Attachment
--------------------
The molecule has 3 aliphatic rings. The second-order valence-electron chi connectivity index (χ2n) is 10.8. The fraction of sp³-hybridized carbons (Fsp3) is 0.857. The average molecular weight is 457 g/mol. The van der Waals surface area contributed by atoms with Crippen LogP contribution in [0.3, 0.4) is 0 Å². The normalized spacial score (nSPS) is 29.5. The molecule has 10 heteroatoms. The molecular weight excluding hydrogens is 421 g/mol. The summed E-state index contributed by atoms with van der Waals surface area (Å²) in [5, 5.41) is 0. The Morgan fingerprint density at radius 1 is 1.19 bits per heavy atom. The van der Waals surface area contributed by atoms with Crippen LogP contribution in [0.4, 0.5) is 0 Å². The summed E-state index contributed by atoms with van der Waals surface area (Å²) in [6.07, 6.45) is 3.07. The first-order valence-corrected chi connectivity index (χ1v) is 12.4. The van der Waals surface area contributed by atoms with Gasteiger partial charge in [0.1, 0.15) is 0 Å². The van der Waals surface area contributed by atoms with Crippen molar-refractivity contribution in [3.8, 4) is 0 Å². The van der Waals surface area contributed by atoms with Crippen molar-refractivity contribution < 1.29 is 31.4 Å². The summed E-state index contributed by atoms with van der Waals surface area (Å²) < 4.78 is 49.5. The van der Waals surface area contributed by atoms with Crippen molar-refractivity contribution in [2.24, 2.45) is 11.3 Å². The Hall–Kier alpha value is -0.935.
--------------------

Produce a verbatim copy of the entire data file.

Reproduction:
The molecule has 3 aliphatic rings. The second-order valence-electron chi connectivity index (χ2n) is 10.8. The fraction of sp³-hybridized carbons (Fsp3) is 0.857. The average molecular weight is 457 g/mol. The van der Waals surface area contributed by atoms with Crippen LogP contribution in [0.3, 0.4) is 0 Å². The normalized spacial score (nSPS) is 29.5. The molecule has 10 heteroatoms. The molecular weight excluding hydrogens is 421 g/mol. The summed E-state index contributed by atoms with van der Waals surface area (Å²) in [5, 5.41) is 0. The Morgan fingerprint density at radius 1 is 1.19 bits per heavy atom. The van der Waals surface area contributed by atoms with Crippen LogP contribution in [0.4, 0.5) is 0 Å². The summed E-state index contributed by atoms with van der Waals surface area (Å²) in [6.07, 6.45) is 3.07. The first-order valence-corrected chi connectivity index (χ1v) is 12.4. The van der Waals surface area contributed by atoms with Gasteiger partial charge in [0.1, 0.15) is 0 Å². The van der Waals surface area contributed by atoms with Crippen molar-refractivity contribution in [3.8, 4) is 0 Å². The van der Waals surface area contributed by atoms with Crippen molar-refractivity contribution < 1.29 is 31.4 Å². The summed E-state index contributed by atoms with van der Waals surface area (Å²) < 4.78 is 49.5. The van der Waals surface area contributed by atoms with Crippen molar-refractivity contribution in [2.24, 2.45) is 11.3 Å². The Hall–Kier alpha value is -0.935.